Interesting conversation over at eBizQ set-off by Peter’s question:
Will the ‘personal cloud’ replace the PC by 2014?
The question is driven by a Gartner position that the personal cloud will replace the personal computer as the center of users’ digital lives by 2014. One of the fascinating things about the conversation is how seemingly few of the respondents bothered to click through to the Gartner article. They’re answering Peter’s short-hand and not responding to Gartner’s title. The difference being “cloud replacing PC” or “cloud replacing PC as center of users’ digital lives”. Two very different things!
I have this “feeling” about how things are evolving (devolving?).
A hundred years ago, people were craftsman. You didn’t hire a carpenter and give him tools. He and his tools came together. A true craftsman took pride in the tools to get his job done, and the tools had real meaning to him (maybe they were handed down? maybe they were his custom design that differentiated his work?).
The industrial age brought in the factory floor, and people became replaceable like widgets. People were slotted into their place, their machine, and they were productive.
I believe we’re moving back to a “craftsman” work model. We’re knowledge workers, and our tools are our own. Those tools we choose, we cultivate, we care for because they enable us to deliver a differentiated product. They enable us to deliver the quality that we believe, based on our specialized knowledge of our markets, allow us to deliver the best product possible.
[pullquote]No more production line working for us knowledge people.[/pullquote]
You can see this trend a lot in people who don’t go into an office (me). Or, in the large dependency on project-based freelance work. Look around, there are signs of this trend everywhere… from coworking1 spaces, to BYOD, to cost-cutting and the need to find solutions, like healthcare, for independent knowledge workers.
That said, the cloud is like a magic portal. Where you can keep 100lbs of stuff in some secret space that can be accessed by a simple spell (URL/username/password). The foundation for our knowledge work and the tools we use to get the job done are an irreplaceable part of who we are.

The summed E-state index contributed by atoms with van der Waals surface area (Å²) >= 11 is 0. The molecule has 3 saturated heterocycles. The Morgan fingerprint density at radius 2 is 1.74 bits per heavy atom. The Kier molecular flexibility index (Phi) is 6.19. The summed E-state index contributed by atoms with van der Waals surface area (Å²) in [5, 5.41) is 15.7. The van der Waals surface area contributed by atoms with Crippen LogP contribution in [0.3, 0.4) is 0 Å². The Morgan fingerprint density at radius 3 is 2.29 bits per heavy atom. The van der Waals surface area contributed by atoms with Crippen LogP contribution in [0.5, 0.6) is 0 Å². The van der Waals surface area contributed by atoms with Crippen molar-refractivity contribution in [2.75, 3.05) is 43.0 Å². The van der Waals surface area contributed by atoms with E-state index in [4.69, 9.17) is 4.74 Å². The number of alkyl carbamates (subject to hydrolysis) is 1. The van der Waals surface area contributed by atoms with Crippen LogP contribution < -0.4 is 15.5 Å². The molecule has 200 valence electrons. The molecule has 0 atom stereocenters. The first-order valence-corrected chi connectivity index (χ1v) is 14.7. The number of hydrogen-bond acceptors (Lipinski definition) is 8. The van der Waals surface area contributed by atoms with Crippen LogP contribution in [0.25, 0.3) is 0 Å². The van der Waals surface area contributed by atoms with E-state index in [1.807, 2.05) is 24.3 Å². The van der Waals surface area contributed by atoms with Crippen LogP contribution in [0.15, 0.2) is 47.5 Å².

For the consumer, the cloud enables the incremental addition of hardware to our own personal computing ecosystems. Adding devices that quickly and easily take advantage of our digital baggage.
Think of it a different way, at least from a consumer perspective. How many times have you heard “I’m not sure what happened to my old music. It was on my other computer, but then I got a new one.” Five years ago it was pretty common for people to use their work laptops for their personal stuff. Quit the job, and you think you’ve copied your music over… but maybe not.
It’s not just that we’ll “replace the PC” (a phrase I find nauseating), but that cloud and knowledge workers’ dependency on the cloud will highly trivialize the use-model of the PC. Companies that want to take advantage of my knowledge are going to have to figure out how to slot in my “cloud personality” to their IT infrastructure, or I won’t be able to effectively get my job done.
It’s like hiring a master craftsman, then handing him chinese-made tools from Home Depot and saying “here you go, have at it.”
I believe that’s what Gartner was talking about. And, for once not only do I agree with them but this is an important concept for IT to get their heads around.